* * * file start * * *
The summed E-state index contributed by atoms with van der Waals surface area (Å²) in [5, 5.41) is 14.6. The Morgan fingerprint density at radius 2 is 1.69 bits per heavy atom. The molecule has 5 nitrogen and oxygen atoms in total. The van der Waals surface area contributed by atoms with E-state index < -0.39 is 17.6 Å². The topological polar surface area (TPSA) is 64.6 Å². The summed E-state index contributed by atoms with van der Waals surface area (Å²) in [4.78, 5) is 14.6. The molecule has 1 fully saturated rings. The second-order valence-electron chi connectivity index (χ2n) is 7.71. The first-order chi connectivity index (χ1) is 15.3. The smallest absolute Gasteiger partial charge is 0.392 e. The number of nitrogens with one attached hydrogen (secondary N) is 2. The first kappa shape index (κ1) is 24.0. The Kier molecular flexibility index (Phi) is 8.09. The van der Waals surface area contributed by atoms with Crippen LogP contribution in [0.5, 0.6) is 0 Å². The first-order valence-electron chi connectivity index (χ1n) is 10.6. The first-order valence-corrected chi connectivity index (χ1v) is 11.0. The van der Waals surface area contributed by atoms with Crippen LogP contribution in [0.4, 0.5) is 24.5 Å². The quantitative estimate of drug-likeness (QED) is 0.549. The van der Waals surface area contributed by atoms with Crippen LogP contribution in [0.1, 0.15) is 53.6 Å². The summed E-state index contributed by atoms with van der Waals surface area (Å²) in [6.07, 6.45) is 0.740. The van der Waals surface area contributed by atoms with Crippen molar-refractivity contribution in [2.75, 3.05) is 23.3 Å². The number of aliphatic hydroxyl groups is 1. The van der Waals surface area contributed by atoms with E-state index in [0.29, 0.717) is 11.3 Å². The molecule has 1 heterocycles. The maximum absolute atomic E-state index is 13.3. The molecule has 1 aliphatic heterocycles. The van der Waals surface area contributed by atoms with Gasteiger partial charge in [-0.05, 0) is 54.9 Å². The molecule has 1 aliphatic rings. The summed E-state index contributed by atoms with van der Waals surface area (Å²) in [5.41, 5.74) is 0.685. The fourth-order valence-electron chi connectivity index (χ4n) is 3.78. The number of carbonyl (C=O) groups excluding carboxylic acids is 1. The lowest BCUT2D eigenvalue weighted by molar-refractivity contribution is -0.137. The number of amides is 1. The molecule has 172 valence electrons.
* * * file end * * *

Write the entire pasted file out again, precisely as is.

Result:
The summed E-state index contributed by atoms with van der Waals surface area (Å²) in [5, 5.41) is 14.6. The Morgan fingerprint density at radius 2 is 1.69 bits per heavy atom. The molecule has 5 nitrogen and oxygen atoms in total. The van der Waals surface area contributed by atoms with E-state index < -0.39 is 17.6 Å². The topological polar surface area (TPSA) is 64.6 Å². The summed E-state index contributed by atoms with van der Waals surface area (Å²) in [4.78, 5) is 14.6. The molecule has 1 fully saturated rings. The second-order valence-electron chi connectivity index (χ2n) is 7.71. The first-order chi connectivity index (χ1) is 15.3. The smallest absolute Gasteiger partial charge is 0.392 e. The number of nitrogens with one attached hydrogen (secondary N) is 2. The first kappa shape index (κ1) is 24.0. The Kier molecular flexibility index (Phi) is 8.09. The van der Waals surface area contributed by atoms with Crippen LogP contribution in [0.5, 0.6) is 0 Å². The first-order valence-electron chi connectivity index (χ1n) is 10.6. The first-order valence-corrected chi connectivity index (χ1v) is 11.0. The van der Waals surface area contributed by atoms with Crippen LogP contribution in [0.4, 0.5) is 24.5 Å². The quantitative estimate of drug-likeness (QED) is 0.549. The van der Waals surface area contributed by atoms with Crippen LogP contribution in [0.1, 0.15) is 53.6 Å². The summed E-state index contributed by atoms with van der Waals surface area (Å²) in [6.07, 6.45) is 0.740. The van der Waals surface area contributed by atoms with Crippen molar-refractivity contribution in [2.75, 3.05) is 23.3 Å². The number of aliphatic hydroxyl groups is 1. The van der Waals surface area contributed by atoms with E-state index in [0.29, 0.717) is 11.3 Å². The molecule has 1 heterocycles. The maximum absolute atomic E-state index is 13.3. The molecule has 1 aliphatic heterocycles. The van der Waals surface area contributed by atoms with Gasteiger partial charge in [-0.05, 0) is 54.9 Å². The molecule has 1 aliphatic rings. The summed E-state index contributed by atoms with van der Waals surface area (Å²) in [5.41, 5.74) is 0.685. The fourth-order valence-electron chi connectivity index (χ4n) is 3.78. The number of carbonyl (C=O) groups excluding carboxylic acids is 1. The lowest BCUT2D eigenvalue weighted by molar-refractivity contribution is -0.137. The number of amides is 1. The molecule has 172 valence electrons.